On a cool morning in May, Place-Based Education Project Manager Andrew Deaett joined the seventh grade class from Thetford Academy for the release of trout into the Ompompanoosuc River. Learn more about this real-world application of the knowledge and skills they learned through their partnership with Trout in the Classroom.
Seventh-grade science students at Thetford Academy demonstrated their classroom learning about freshwater ecology with an authentic and real-world question: where is the best location to release the trout they raised through Trout in the Classroom?
On May 25, the seventh-grade students were shuttled off campus to the base of the Union Village Dam where Avery Brook and the Ompompanoosuc Rivers converge. In partnership with Trout in the Classroom, they had been raising trout back at school, learning about freshwater quality and ecology, and observing the life cycle of trout. Science teacher Sam Hecklau began the expedition with a question, “Where is the best location to release our trout?” This question set students up for an authentic challenge to show their learning.
To determine the best location to release their trout, students conducted a series of tests at three different potential release locations. At each location, they tested a suite of water quality and habitat assessments. Using chemical test kits, they determined the levels of pH, nitrite, nitrate, carbonate, and general hardness. They observed the habitat to determine the rate of flow, riparian vegetation, and stream bottom composition. Their final assessment was a macroinvertebrate study as a general assessment of water quality.
They compiled all of their observations onto data sheets and were then tasked with making sense of the unfolding story in the data. Weighing the evidence, they were prompted to make claims regarding the best site to release their trout. They supported their claims with evidence they had collected and came to a consensus that Avery Brook would be the best place to release their trout.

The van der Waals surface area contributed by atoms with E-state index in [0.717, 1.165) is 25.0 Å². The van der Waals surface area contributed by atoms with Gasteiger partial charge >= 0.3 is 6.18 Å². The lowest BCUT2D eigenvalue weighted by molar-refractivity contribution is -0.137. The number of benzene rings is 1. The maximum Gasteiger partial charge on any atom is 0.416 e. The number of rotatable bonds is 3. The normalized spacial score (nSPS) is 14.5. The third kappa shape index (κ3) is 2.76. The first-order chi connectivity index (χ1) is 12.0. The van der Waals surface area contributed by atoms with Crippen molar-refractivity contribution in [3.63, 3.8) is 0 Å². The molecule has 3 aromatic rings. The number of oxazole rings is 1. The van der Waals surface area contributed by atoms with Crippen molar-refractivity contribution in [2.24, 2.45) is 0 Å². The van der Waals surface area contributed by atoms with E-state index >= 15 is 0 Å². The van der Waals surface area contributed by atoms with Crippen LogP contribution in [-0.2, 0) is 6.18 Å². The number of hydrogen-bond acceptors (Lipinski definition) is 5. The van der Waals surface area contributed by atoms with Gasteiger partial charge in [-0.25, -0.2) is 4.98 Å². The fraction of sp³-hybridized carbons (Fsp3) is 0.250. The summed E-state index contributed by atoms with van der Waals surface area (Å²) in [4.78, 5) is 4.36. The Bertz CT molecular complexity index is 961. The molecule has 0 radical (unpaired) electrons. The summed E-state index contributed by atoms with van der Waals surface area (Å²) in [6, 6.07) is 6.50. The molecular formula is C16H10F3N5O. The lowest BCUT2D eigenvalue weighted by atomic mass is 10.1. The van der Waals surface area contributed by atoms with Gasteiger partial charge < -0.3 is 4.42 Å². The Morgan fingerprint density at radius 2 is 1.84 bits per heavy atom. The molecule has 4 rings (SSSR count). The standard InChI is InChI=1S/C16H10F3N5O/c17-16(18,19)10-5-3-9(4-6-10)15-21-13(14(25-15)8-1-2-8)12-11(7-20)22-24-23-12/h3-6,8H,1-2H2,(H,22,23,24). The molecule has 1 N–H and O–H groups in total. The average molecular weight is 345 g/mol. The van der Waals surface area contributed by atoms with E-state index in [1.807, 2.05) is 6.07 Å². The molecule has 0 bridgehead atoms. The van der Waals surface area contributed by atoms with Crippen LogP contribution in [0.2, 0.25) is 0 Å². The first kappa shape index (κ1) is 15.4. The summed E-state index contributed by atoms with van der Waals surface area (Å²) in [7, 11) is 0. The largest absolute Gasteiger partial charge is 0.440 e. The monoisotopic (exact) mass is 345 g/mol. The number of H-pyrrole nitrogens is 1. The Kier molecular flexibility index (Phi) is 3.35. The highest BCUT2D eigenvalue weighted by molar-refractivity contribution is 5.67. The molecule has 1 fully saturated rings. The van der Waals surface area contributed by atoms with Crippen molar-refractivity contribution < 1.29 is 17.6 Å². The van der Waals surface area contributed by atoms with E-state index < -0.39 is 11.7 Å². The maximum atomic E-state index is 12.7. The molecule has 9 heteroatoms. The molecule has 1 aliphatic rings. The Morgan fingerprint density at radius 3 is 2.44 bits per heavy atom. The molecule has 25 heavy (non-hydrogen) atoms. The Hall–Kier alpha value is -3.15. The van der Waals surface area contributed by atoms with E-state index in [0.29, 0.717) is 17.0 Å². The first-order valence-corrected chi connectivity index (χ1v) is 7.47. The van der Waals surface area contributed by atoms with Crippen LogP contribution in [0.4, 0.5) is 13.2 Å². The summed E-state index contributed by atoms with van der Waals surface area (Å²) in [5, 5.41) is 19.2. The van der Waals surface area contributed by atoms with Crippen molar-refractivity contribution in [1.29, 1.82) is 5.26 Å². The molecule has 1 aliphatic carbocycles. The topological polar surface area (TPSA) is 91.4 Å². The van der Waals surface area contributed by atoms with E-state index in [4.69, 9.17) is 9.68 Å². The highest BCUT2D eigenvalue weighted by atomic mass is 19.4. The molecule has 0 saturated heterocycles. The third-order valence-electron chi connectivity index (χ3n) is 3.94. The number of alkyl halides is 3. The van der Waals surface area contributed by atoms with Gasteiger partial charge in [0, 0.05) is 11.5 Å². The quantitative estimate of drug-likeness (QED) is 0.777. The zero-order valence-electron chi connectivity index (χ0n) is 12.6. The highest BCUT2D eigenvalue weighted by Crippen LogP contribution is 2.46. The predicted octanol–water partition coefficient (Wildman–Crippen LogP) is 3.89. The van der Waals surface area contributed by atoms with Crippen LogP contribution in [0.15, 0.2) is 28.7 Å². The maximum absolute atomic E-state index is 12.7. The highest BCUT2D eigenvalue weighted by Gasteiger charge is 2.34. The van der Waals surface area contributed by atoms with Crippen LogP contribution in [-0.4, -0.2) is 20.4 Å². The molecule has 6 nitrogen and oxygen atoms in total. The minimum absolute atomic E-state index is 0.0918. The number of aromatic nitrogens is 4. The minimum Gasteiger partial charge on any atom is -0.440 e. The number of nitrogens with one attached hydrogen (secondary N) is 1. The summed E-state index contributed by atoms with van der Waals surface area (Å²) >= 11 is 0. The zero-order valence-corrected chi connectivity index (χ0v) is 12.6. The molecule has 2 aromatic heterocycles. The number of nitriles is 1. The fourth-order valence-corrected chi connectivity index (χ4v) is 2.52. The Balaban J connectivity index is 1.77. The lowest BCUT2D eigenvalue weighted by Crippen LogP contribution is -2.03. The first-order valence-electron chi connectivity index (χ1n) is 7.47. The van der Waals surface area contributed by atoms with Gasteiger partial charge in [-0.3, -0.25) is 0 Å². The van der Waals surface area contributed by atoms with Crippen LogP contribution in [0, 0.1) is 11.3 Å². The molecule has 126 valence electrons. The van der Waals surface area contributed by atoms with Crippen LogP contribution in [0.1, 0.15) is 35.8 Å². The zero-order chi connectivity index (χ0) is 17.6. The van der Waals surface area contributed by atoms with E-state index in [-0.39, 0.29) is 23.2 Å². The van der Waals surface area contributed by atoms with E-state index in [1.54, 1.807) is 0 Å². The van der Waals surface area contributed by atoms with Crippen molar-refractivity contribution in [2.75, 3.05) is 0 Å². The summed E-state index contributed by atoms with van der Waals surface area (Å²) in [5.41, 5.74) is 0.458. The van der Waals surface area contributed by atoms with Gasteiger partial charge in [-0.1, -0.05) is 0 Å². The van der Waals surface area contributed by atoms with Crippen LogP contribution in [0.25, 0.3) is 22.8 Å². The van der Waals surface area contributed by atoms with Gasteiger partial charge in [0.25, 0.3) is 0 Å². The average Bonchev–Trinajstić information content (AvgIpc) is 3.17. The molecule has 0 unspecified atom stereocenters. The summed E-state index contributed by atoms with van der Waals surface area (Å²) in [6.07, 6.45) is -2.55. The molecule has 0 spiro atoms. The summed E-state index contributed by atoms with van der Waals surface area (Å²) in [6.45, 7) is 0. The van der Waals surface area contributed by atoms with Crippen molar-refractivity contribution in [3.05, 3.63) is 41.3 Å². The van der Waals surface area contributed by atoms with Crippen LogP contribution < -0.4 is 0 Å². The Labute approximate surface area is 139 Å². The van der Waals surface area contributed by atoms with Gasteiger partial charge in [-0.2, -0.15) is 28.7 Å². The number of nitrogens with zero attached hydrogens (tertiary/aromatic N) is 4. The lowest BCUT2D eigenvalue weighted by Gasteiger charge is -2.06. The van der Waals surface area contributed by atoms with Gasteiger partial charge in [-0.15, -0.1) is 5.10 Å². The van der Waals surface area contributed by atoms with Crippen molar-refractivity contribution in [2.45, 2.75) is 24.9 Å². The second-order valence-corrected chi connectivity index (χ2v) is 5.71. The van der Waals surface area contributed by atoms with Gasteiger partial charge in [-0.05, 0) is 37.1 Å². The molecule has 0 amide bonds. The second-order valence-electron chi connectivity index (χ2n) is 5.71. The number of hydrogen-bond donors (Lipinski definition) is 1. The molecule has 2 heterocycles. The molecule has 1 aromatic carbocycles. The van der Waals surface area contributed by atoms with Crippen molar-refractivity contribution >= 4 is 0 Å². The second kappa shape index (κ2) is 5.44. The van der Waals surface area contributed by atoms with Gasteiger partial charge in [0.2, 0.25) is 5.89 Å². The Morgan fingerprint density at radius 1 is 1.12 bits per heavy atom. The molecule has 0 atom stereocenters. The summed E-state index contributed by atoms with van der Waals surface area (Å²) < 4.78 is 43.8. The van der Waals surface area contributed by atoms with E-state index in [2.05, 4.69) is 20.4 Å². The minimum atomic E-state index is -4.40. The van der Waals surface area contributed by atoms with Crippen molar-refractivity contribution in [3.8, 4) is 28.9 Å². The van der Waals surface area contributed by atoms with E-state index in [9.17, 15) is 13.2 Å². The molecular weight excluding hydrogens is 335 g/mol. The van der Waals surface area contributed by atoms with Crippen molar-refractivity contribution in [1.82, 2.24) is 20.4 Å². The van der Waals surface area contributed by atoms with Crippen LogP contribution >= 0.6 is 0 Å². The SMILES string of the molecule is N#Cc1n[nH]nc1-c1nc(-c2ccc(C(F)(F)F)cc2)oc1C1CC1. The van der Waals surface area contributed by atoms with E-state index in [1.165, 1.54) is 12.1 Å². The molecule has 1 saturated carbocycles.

Throughout the lesson students demonstrated their learning in a variety of ways. They used the data they collected as evidence to support their claims regarding the best location to release their trout. They engaged in reflection to consider the question, “Is this a healthy river?” There were numerous opportunities to engage in scientific dialogue with their peers while considering the meaning of the data they were collecting. They experienced the real challenges of navigating steep slopes, muddy trails, and flowing water to access their data collection sites and in order to be successful they had to work as a team.
Students answered the original question, “Where is the best location to release our trout” and learned so much more about themselves, learning in community, and the natural world around them.
Published June 20, 2023